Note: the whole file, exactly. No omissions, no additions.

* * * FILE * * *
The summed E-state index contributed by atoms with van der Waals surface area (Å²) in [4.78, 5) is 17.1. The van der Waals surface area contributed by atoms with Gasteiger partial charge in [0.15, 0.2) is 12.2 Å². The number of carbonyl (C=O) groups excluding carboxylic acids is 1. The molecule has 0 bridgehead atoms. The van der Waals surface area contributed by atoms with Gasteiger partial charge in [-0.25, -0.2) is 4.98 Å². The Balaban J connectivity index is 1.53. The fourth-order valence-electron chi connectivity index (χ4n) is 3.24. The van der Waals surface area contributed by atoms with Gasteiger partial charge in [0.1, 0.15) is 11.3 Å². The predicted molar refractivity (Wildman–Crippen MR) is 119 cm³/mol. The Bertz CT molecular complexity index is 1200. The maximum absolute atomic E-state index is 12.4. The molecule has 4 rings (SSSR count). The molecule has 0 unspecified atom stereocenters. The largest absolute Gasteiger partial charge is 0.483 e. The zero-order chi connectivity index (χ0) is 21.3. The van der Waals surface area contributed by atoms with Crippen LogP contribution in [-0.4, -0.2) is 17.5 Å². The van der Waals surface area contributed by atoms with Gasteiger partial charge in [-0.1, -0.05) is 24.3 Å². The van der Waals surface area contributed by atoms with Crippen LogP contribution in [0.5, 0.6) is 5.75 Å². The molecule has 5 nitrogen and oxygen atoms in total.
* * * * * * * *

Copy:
The summed E-state index contributed by atoms with van der Waals surface area (Å²) in [4.78, 5) is 17.1. The van der Waals surface area contributed by atoms with Gasteiger partial charge in [0.15, 0.2) is 12.2 Å². The number of carbonyl (C=O) groups excluding carboxylic acids is 1. The molecule has 0 bridgehead atoms. The van der Waals surface area contributed by atoms with Gasteiger partial charge in [-0.25, -0.2) is 4.98 Å². The Balaban J connectivity index is 1.53. The fourth-order valence-electron chi connectivity index (χ4n) is 3.24. The van der Waals surface area contributed by atoms with Gasteiger partial charge in [0.1, 0.15) is 11.3 Å². The predicted molar refractivity (Wildman–Crippen MR) is 119 cm³/mol. The Bertz CT molecular complexity index is 1200. The maximum absolute atomic E-state index is 12.4. The molecule has 4 rings (SSSR count). The molecule has 0 unspecified atom stereocenters. The largest absolute Gasteiger partial charge is 0.483 e. The zero-order chi connectivity index (χ0) is 21.3. The van der Waals surface area contributed by atoms with Crippen LogP contribution in [-0.4, -0.2) is 17.5 Å². The van der Waals surface area contributed by atoms with Gasteiger partial charge in [-0.1, -0.05) is 24.3 Å². The van der Waals surface area contributed by atoms with Crippen LogP contribution in [0.5, 0.6) is 5.75 Å². The molecule has 5 nitrogen and oxygen atoms in total.